More recently there has been a reaction against the style of the kangri shenju. Li Guocong, for example, listed what he saw as the generally poor standard of the series, bemoaning preposterous incidents such as single grenades bringing down Japanese war planes, and noting that any popular series would soon be followed by a succession of poor imitations.  Underlying such comments, of course, is the impact of commercial considerations on the production of TV drama series. What the makers of the TV adaptation of ‘The One and the Eight’ had to take on board was not the political message, which remained largely unchanged, or the predominance of the melodramatic form, but rather the production of a series that was required to achieve commercial success. In an age of diverse choice and an audience that is far removed from those who watched television in earlier periods of Communist rule, there is a need to attract and hold viewers. In particular, the received wisdom is that a love interest is now required.
The TV series of The One and the Eight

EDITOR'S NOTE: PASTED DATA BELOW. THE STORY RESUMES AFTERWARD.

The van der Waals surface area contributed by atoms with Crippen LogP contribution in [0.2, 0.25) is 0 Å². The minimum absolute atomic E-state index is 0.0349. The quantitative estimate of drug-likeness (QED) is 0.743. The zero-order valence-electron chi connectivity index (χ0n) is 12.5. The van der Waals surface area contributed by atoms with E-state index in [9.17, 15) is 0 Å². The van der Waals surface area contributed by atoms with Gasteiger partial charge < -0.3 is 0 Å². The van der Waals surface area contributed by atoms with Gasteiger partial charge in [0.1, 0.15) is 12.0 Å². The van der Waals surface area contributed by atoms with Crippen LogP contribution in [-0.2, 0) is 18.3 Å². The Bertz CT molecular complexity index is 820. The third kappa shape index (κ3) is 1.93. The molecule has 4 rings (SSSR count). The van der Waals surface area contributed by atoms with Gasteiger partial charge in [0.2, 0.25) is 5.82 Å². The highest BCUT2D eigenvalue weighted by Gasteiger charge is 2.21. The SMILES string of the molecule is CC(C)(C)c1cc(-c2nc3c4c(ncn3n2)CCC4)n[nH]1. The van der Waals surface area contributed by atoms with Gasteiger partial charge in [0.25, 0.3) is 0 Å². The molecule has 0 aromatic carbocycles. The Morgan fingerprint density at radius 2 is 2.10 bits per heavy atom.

Directed by Cao Huisheng, the TV series based on Guo’s poem was made in 2013 and broadcast in March 2015.  Given the amount of time available, and the relative shortness of the original poem, a substantial amount of additional information about the individuals who are to become the one and the eight is required in order to fill out thirty-nine episodes. The series is set in Hebei in northern China during the Anti-Japanese War, though at no time is any indication given of the overall state of play of the war and, apart from a few references to characters heading off to Yan’an, precise locations are not given. After seizing Pang Wenxuan, a former officer of the Nationalist Party (KMT) now working for the occupying Japanese, Wang Jin, an instructor in the Eighth Route Army, is in turn captured by the Japanese. Following lengthy interrogation at the hands of the now released Pang, Wang Jin, along with several other Eighth Route Army Soldiers, is bound and put on a boat from which they are all thrown into a river. All the men drown apart from Wang Jin, who survives because one of his fellow prisoners had bitten through his ropes enabling him to swim ashore, where he is discovered by Qishu, a peasant, and his grandson Xialong who look after him while he recovers from his ordeal.  He subsequently returns to the Eighth Route Army where he soon falls under suspicion for being a spy, partly after being denounced by another traitorous Chinese, and also because his escape seems so fanciful and there is no one who can verify his story.